3. The road to compromise
Making things better takes discussion, honesty and effort. Communication, of course, is the key here. You need to tell your partner what you like and why. Then you need to really listen to what they want and try to understand. Do not judge or be critical of what your partner thinks is sexy and ask that he do the same. Your partner's sexual desires may run the gamut, but as long as no one gets hurt, two consenting adults are entitled to explore their sexual appetites.
Being willing to give something a try, goes a long way towards making them feel you really care. If you try something once and you really don't like it, then it's perfectly fine to say you don't like it. You have to know that you will not be pressured into doing something you don't like.
If you approach it as something you want to try, rather than have to do, you may find that expanding your sexual horizons is exciting.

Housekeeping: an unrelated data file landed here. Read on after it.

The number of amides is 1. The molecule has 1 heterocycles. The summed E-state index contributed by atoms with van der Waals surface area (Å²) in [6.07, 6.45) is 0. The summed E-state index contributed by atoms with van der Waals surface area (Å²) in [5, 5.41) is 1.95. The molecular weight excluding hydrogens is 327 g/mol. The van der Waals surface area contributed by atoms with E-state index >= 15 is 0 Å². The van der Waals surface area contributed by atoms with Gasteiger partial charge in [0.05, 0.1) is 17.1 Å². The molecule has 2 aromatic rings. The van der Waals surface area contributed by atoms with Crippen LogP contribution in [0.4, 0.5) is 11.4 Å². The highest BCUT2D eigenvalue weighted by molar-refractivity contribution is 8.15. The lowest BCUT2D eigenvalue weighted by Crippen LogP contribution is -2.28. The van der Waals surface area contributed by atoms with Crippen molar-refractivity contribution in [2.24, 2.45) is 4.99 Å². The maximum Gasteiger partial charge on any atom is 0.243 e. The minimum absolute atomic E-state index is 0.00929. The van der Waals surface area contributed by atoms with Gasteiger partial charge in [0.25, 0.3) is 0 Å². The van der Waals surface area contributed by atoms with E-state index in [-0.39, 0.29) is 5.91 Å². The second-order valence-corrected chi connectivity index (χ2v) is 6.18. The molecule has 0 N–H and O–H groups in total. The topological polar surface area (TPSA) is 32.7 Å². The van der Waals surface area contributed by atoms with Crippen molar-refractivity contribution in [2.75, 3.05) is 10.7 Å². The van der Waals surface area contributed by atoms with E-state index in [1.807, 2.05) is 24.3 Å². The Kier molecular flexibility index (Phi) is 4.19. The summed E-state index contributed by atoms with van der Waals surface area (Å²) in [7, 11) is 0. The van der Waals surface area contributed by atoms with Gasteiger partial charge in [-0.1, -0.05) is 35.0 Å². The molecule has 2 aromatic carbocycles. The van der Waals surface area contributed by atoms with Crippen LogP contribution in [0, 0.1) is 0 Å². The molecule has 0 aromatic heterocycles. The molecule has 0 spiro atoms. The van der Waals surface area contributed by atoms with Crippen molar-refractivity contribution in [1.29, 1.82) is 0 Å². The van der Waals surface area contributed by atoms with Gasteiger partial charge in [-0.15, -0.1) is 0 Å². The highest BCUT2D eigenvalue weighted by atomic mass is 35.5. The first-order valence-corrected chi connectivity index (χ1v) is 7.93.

4. Rule out a medical problem
Sometimes the cause of your lack of sexual interest may be a medical one. A drop in testosterone level, onset of menopause, various medical illnesses or a new medication can all result in a change in libido. If the problem is a real change from your previous sexual situation, see your gynecologist or urologist to rule out a medical problem.
5. Seek therapy
There’s a chance it could be medical, but most sexual problems are psychological, due either to difficulty both within the relationship or within your own view of your sexuality (or both). Sometimes the hurdle is too hard to jump on your own. A therapist can help by dealing specifically with the sexual problem or differences between you.
Dr. Gail Saltz is a psychiatrist with New York Presbyterian Hospital and a regular contributor to “Today.” For more information, you can visit her Web site, www.drgailsaltz.com.
© 2013 MSNBC Interactive. Reprints